3. Talk about money! This one is huge. Will you split everything down the middle, or will one person pay more based on what you earn? Nothing breeds resentment faster than people feeling like they’re being taken advantage of or like the other person isn’t pulling his/her weight. I’m pretty crazy these days about budgeting due to some previous financial disasters, so I probably take this one a little too far, but I always want to be clear about money and the associated expectations.
  4. Hash out your desires about long-term relationship goals: Do you want to get married? Do you want kids? Justin and I share similar views on marriage and children. I don’t recommend moving in as a strategy to change someone’s mind on these issues.
  5. Consider waiting a while. My opinion is that moving in works best after your mid 20’s, when you have a stronger sense of who you are and are more likely to grow in the same direction as your partner. I changed so much between the ages of 18-25, I can’t imagine having dated the same person throughout all of that time.
  6. Talk about where you are going to live. If one of you is moving into the other person’s house, be really clear about how you’re going to merge your belongings. Make sure you feel comfortable with whatever decisions are made, because there’s nothing worse than feeling like you’re a guest in your own home or like you have to ask permission because it was his/her house first.
  7. Once you move in, continue to take time for self-care and activities, like you did in your single/non-cohabiting life. (See: my post on why you should always make time to date yourself.) But also: make time to keep dating each other! Don’t just become roommates.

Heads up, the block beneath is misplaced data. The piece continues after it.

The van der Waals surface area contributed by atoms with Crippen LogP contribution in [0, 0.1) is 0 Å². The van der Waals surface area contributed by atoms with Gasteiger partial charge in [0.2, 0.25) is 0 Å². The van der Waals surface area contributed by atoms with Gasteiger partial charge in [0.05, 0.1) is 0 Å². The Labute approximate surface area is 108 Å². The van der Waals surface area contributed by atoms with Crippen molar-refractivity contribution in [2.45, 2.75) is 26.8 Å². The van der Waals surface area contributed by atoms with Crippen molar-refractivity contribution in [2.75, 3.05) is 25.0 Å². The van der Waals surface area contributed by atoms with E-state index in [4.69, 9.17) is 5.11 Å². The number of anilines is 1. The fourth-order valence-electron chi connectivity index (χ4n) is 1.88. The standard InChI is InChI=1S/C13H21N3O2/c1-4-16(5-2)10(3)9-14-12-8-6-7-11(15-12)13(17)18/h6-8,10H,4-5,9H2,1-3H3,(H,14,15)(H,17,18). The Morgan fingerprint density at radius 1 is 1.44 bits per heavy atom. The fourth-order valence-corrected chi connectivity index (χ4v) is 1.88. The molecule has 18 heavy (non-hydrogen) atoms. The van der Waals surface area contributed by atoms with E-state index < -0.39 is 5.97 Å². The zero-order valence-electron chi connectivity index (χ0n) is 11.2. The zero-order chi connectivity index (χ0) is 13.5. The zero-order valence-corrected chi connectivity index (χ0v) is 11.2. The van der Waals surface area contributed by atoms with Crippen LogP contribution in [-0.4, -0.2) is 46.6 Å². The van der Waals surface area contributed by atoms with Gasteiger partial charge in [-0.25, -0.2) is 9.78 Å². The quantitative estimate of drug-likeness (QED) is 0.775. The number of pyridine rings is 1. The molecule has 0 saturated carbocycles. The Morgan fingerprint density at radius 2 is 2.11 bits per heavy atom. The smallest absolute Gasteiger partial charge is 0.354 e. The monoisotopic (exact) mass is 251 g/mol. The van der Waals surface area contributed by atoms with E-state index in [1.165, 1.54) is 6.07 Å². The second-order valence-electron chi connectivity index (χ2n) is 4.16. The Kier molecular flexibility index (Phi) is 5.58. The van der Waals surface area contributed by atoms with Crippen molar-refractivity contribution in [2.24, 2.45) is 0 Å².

8. Be considerate, communicate, and meet in the middle. You’re not always going to get your way, but try to speak up about things that really matter to you so your partner knows about them.
  9. Breaking up when you live together is really hard. Obviously it’s doable, since I’ve done it three times, but it sucks so much worse than a normal breakup. It’s what I imagine a divorce would feel like. You’re ripping apart your home life, sorting through all of your mutual belongings, and most likely having to move to a completely new home and re-orient yourself. It’s not easy, so moving in is a decision I would think about for a while.

Ultimately, I believe most of the work in achieving a good home life lies in doing work on yourself – learn to fight fair, know and recognize your weaknesses, and don’t stop evolving as a person. My personal biggest lesson has been to realize that my feelings and problems are always my own responsibility and no one else’s. Not expecting my boyfriend to fix my mood or read my mind may sound like common sense, but it took me years to get here.

 

Part II: I got to interview my boyfriend (again!)

j3Me: I actually first met you because I interviewed you almost three years ago, and now I get the pleasure of interviewing you again! 

So, first of all, I like living with you. You’ve never lived with a girl before me, and when we started dating, you were pretty much living in a bachelor’s paradise. Were you nervous at all about moving in together?